Hope Draped in Black

Race, Melancholy, and the Agony of Progress

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Joseph R. Winters
Religious Cultures of African and African Diaspora People
  • Durham, NC: 
    Duke University Press
    , June
     2018.
     320 pages.
     $25.95.
     Paperback.
    ISBN
    9780822361732.
     For other formats: Link to Publisher's Website.
Review coming soon!

Review by Jamall Andrew Calloway forthcoming.

Description

This book is being reviewed in JAAR by William David Hart.

In Hope Draped in Black Joseph R. Winters responds to the enduring belief that America follows a constant trajectory of racial progress. Such notions—like those that suggested the passage into a postracial era following Barack Obama's election—gloss over the history of racial violence and oppression to create an imaginary and self-congratulatory world where painful memories are conveniently forgotten. In place of these narratives, Winters advocates for an idea of hope that is predicated on a continuous engagement with loss and melancholy. Signaling a heightened sensitivity to the suffering of others, melancholy disconcerts us and allows us to cut against dominant narratives and identities. Winters identifies a black literary and aesthetic tradition in the work of intellectuals, writers, and artists such as W. E. B. Du Bois, Ralph Ellison, Toni Morrison, and Charles Burnett that often underscores melancholy, remembrance, loss, and tragedy in ways that gesture toward such a conception of hope. Winters also draws on Walter Benjamin and Theodor Adorno to highlight how remembering and mourning the uncomfortable dimensions of American social life can provide alternate sources for hope and imagination that might lead to building a better world.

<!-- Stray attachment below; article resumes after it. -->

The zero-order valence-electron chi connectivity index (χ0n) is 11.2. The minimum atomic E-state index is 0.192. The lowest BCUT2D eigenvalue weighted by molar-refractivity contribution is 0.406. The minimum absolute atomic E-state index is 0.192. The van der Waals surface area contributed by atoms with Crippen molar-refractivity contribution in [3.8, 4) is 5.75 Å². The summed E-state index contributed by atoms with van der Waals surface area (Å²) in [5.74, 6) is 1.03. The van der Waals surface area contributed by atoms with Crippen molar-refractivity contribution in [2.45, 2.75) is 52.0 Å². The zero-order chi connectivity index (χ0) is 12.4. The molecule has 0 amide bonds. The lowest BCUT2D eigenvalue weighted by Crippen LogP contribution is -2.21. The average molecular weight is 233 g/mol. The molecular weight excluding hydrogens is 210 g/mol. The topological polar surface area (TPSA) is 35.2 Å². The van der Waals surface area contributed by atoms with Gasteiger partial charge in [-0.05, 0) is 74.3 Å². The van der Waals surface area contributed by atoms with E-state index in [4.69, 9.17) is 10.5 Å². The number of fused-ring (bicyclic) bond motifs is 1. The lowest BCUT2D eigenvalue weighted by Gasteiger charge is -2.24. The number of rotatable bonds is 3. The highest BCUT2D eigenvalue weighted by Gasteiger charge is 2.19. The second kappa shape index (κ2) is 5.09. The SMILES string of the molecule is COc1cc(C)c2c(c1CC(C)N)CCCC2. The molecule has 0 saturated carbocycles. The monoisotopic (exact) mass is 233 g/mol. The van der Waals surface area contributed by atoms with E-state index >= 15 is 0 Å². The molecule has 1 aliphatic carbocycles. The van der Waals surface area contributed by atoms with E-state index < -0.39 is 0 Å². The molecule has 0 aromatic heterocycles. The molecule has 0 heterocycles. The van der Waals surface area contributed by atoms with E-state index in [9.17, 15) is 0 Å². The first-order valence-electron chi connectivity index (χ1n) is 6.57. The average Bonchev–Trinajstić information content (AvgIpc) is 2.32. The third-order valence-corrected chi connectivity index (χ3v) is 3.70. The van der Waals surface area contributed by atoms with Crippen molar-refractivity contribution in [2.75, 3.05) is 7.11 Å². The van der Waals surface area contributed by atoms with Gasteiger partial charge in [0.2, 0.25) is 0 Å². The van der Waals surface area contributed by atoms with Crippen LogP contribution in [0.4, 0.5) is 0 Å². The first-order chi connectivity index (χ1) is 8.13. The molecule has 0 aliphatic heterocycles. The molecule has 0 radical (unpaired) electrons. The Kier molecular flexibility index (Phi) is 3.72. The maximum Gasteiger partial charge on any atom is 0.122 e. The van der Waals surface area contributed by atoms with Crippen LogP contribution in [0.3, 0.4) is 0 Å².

About the Author(s)/Editor(s)/Translator(s): 

Joseph R. Winters is Assistant Professor of Religious Studies at Duke University.

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